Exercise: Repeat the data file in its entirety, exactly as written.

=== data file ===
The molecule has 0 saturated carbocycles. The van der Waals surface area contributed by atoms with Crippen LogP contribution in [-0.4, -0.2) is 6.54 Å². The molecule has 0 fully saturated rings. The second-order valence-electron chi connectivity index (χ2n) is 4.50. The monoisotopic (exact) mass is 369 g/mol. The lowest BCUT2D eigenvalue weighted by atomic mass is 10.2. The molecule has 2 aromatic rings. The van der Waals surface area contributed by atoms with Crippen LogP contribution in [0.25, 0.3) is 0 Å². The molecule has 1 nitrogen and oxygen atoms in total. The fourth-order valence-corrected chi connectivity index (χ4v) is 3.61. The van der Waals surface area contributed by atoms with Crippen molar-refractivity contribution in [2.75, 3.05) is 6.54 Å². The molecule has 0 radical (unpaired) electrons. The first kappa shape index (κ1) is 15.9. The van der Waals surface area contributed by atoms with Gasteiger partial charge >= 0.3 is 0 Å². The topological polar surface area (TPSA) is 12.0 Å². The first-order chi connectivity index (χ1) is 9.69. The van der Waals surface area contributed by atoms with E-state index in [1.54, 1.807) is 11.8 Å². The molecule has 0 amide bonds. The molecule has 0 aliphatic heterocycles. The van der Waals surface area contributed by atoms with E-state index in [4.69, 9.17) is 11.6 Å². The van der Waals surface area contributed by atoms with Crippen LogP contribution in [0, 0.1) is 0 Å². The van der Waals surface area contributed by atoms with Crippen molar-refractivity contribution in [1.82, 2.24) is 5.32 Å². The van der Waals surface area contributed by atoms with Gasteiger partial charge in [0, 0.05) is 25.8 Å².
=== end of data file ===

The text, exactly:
The molecule has 0 saturated carbocycles. The van der Waals surface area contributed by atoms with Crippen LogP contribution in [-0.4, -0.2) is 6.54 Å². The molecule has 0 fully saturated rings. The second-order valence-electron chi connectivity index (χ2n) is 4.50. The monoisotopic (exact) mass is 369 g/mol. The lowest BCUT2D eigenvalue weighted by atomic mass is 10.2. The molecule has 2 aromatic rings. The van der Waals surface area contributed by atoms with Crippen LogP contribution in [0.25, 0.3) is 0 Å². The molecule has 1 nitrogen and oxygen atoms in total. The fourth-order valence-corrected chi connectivity index (χ4v) is 3.61. The van der Waals surface area contributed by atoms with Crippen molar-refractivity contribution in [2.75, 3.05) is 6.54 Å². The molecule has 0 radical (unpaired) electrons. The first kappa shape index (κ1) is 15.9. The van der Waals surface area contributed by atoms with Gasteiger partial charge >= 0.3 is 0 Å². The topological polar surface area (TPSA) is 12.0 Å². The first-order chi connectivity index (χ1) is 9.69. The van der Waals surface area contributed by atoms with E-state index in [1.54, 1.807) is 11.8 Å². The molecule has 0 amide bonds. The molecule has 0 aliphatic heterocycles. The van der Waals surface area contributed by atoms with E-state index in [4.69, 9.17) is 11.6 Å². The van der Waals surface area contributed by atoms with Crippen LogP contribution in [0, 0.1) is 0 Å². The van der Waals surface area contributed by atoms with Crippen molar-refractivity contribution in [1.82, 2.24) is 5.32 Å². The van der Waals surface area contributed by atoms with Gasteiger partial charge in [0, 0.05) is 25.8 Å².